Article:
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If you’re sluggish in the mornings, crashing in the afternoons, and dragging yourself through the day…
…there are some things you can do to help you get the vital, rejuvenating sleep you need to thrive in recovery.
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11 Tips for a Better Night Life
- Make Your Bedroom a Dark, Quiet, Uncluttered Place
Your bed is best used for two things: sleep and (ahem) sex. Watching TV, scrolling through your news feed, working, or other non-restorative activities are best performed elsewhere. Once exception: reading. Also, dim the lights on alarm clocks and other electronics in your bedroom.
- Let Your Body Wake You Up, Not Your Alarm
You’ll wake up on your own when your body is fully rested and restored. Arrange your schedule so that you wake up one your own, before your alarm goes off. And that means, go to bed earlier.
- Get 8-9 Hours of Sleep Nightly…Consistently
It’s not enough to slog through the week on 6-7 hours of sleep, fueling yourself on caffeine. Studies show that trying to make up for lost sleep on the weekends might be more harmful than helpful. Put yourself of on a consistent schedule and stick to it as best as you can. Since you won’t be out clubbing on the weekends, it’ll be easier to get to bed at a consistent hour, yes?
- Don’t Drink Alcohol (No Matter What)
When you first quit drinking, it might be harder to get to sleep than when you passed out from over-imbibing. This restlessness is temporary. Ride it out. The beauty of not drinking before bed is that you won’t wake up at 3am with the DTs! You’ll find some helpful tips below to help you nod off. Mind/body exercises (see #10 below) can be particularly helpful when you’re not feeling sleepy.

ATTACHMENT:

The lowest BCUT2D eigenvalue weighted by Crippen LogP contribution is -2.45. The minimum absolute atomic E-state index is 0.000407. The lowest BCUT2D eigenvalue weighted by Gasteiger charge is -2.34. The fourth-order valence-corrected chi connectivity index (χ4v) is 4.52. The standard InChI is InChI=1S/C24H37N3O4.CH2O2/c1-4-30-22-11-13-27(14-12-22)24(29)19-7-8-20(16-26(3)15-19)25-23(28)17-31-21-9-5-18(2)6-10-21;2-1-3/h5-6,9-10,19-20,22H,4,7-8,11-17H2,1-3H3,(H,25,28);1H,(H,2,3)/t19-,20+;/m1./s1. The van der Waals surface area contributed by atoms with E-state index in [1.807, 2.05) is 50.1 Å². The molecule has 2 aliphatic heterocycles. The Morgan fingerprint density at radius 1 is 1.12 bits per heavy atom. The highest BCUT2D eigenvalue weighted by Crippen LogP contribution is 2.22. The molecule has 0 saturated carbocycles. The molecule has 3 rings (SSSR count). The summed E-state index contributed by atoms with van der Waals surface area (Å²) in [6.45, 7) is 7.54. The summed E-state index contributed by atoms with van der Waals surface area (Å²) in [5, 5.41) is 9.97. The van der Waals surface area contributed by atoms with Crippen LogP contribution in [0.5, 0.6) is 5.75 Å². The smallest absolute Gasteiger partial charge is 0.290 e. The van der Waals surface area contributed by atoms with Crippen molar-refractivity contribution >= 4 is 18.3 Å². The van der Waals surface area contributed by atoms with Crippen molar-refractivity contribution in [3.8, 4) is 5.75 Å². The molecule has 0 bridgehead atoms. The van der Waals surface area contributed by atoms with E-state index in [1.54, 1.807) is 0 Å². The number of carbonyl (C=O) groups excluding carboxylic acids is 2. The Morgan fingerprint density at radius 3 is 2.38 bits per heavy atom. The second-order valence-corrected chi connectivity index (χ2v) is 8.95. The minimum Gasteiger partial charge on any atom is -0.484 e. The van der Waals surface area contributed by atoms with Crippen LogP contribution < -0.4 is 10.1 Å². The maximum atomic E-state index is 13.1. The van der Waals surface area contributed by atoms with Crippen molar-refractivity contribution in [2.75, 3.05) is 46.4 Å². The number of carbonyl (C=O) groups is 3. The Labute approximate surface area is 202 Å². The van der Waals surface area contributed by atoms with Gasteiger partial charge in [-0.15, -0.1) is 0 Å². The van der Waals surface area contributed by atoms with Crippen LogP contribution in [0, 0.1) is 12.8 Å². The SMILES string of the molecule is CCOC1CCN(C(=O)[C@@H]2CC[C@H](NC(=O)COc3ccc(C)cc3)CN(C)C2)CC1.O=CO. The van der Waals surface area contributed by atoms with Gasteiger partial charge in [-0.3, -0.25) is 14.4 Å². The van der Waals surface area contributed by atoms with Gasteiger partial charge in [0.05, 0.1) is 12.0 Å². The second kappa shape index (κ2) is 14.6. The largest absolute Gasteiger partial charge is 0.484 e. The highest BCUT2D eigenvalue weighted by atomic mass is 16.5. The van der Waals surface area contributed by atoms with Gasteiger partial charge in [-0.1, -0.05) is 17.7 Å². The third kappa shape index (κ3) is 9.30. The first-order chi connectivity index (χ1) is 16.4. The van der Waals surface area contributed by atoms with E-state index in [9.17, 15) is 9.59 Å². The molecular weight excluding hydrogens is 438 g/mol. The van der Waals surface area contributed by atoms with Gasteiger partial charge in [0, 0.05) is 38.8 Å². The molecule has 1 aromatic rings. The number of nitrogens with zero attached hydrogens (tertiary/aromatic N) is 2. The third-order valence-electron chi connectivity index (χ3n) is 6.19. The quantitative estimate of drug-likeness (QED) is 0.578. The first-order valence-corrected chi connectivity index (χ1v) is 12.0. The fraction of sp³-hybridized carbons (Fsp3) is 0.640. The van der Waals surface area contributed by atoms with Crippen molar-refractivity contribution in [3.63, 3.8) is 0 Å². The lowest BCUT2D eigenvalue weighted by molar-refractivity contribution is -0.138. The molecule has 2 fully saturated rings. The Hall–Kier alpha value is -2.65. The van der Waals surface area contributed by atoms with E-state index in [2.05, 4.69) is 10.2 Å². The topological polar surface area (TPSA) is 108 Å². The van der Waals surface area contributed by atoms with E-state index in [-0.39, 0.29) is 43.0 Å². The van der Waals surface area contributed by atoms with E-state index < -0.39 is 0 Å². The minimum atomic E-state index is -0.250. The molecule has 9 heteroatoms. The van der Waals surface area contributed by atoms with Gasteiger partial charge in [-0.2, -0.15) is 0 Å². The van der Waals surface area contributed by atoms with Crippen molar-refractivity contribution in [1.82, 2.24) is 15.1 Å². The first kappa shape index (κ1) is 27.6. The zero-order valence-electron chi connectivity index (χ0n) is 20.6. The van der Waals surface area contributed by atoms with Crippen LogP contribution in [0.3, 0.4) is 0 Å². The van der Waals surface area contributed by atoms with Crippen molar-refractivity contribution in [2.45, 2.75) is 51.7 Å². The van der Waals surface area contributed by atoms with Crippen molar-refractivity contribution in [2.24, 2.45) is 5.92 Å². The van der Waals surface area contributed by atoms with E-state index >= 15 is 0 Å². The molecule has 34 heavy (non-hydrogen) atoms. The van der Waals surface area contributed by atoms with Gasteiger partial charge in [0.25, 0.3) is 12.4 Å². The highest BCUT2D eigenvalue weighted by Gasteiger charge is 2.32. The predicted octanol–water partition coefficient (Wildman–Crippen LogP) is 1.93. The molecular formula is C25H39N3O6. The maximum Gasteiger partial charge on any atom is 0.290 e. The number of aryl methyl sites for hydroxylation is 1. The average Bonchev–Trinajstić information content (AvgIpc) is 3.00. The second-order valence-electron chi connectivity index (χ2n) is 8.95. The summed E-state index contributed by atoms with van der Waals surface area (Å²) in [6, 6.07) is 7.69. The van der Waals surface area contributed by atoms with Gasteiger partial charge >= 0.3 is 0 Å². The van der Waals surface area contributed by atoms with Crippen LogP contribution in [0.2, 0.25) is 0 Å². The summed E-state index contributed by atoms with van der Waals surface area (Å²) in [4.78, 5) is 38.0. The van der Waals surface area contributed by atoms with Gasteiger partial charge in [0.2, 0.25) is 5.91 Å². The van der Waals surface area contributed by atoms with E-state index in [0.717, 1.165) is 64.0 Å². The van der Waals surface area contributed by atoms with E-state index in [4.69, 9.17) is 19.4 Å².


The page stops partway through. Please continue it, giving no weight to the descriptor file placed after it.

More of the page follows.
- Get Fresh Air & Exercise During the Day
Movement is one of your 7 super powers to battle addiction & relapse. It also helps you get to sleep at night. You don’t have to run a marathon during the say to get to sleep at night. You’ll find, however, if you incorporate exercise and fresh air during your day, your body – and your brain – will cooperate better under the sheets at night.
- Quit the Caffeine 6 Hours Before Bedtime
While caffeine gives you a nice kick-start in the morning, it isn’t doing you any favors in the evening. Switch to decaf if you must have your drink of choice or try herbal tea. You can even find tea that aids in sleep, typically infused with camomile and peppermint. It’s not a cup of Joe, but still … yum.
- Get Off Social Media & Nix Electronic Devices 2 Hours Before Nighty-Night
Nothing like the opinions of others to get you riles up just before bed. Social media doesn’t help you unwind before bed. Shut it down. You’ll also be well-served to shut off the TV, power down the computer, and close the lid of your tablet. All light messes you up when you’re trying to sleep – suppressing the secretion of melatonin – but the blue light from your devises is the worst.
- Final Foods of the Day: 2-4 Hours Before Lights Out
Make sure your last big meal of the day is four hours before you hit the sheets. If you need a snack, have something light and small two hours prior.
- Nix Liquids 2 Hours Before Beddy-bye.
Unless you want to be up peeing in the middle of the night, cut out liquids well before bedtime. You might be able to drop back off instantly, or you might toss and turn, thinking about everything you ever did wrong in your life. Just sayin’.
- Read Uplifting, Inspirational Literature Before Bed
Pick up a book. Remember, you’ve put your tablet, phone, and laptop away 2 hours before bedtime? Find something uplifting, including the Big Book of AA, the 12 Steps and the 12 Traditions, or any number of other uplifting material. What you don’t want to do, for sure, is watch violent television programming, and then crawl into bed. Yikes.
- Body/Mind Exercise
Find a restorative pre-bedtime ritual that relaxes both your mind and your body. Yoga Nidra is a fantastic choice, as is a restorative yoga practice, called “Legs Up the Wall.” Do some Googling. These tools are just too easy … and they work miraculously. It’s also really good to do a bit of stretching before bed.
These tools take some discipline at first, but you’ll soon fall into dreamy routines that become bedrock in a “night life” that super-charges your recovery.
Your brain restores & revitalizes itself in vital ways while you sleep.
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